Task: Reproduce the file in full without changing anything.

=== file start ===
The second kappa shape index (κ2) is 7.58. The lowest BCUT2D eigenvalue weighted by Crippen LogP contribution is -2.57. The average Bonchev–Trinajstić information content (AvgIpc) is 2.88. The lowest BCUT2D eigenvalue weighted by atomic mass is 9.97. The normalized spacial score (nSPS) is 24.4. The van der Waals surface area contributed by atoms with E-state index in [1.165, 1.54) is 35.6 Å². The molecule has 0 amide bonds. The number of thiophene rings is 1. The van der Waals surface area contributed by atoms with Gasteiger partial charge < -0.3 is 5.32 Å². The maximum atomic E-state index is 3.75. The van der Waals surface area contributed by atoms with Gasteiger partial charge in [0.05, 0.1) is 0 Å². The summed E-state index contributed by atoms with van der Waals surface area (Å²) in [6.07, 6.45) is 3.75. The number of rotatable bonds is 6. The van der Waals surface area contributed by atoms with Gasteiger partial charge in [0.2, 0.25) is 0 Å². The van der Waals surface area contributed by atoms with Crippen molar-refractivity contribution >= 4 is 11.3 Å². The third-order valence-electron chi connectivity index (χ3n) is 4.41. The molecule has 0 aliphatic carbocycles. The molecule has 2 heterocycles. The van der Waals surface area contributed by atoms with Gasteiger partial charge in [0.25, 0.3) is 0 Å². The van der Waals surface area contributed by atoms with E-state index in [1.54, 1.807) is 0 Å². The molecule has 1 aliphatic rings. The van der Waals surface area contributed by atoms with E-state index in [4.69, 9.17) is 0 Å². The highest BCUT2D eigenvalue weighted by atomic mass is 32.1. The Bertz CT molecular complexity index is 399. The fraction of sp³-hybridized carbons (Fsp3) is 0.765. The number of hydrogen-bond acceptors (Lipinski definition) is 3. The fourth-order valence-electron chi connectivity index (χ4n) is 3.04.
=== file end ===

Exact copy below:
The second kappa shape index (κ2) is 7.58. The lowest BCUT2D eigenvalue weighted by Crippen LogP contribution is -2.57. The average Bonchev–Trinajstić information content (AvgIpc) is 2.88. The lowest BCUT2D eigenvalue weighted by atomic mass is 9.97. The normalized spacial score (nSPS) is 24.4. The van der Waals surface area contributed by atoms with E-state index in [1.165, 1.54) is 35.6 Å². The molecule has 0 amide bonds. The number of thiophene rings is 1. The van der Waals surface area contributed by atoms with Gasteiger partial charge < -0.3 is 5.32 Å². The maximum atomic E-state index is 3.75. The van der Waals surface area contributed by atoms with Gasteiger partial charge in [0.05, 0.1) is 0 Å². The summed E-state index contributed by atoms with van der Waals surface area (Å²) in [6.07, 6.45) is 3.75. The number of rotatable bonds is 6. The van der Waals surface area contributed by atoms with Gasteiger partial charge in [0.2, 0.25) is 0 Å². The van der Waals surface area contributed by atoms with Crippen molar-refractivity contribution >= 4 is 11.3 Å². The third-order valence-electron chi connectivity index (χ3n) is 4.41. The molecule has 0 aliphatic carbocycles. The molecule has 2 heterocycles. The van der Waals surface area contributed by atoms with Gasteiger partial charge in [0.25, 0.3) is 0 Å². The van der Waals surface area contributed by atoms with E-state index in [1.54, 1.807) is 0 Å². The molecule has 1 aliphatic rings. The van der Waals surface area contributed by atoms with E-state index in [4.69, 9.17) is 0 Å². The highest BCUT2D eigenvalue weighted by atomic mass is 32.1. The Bertz CT molecular complexity index is 399. The fraction of sp³-hybridized carbons (Fsp3) is 0.765. The number of hydrogen-bond acceptors (Lipinski definition) is 3. The fourth-order valence-electron chi connectivity index (χ4n) is 3.04.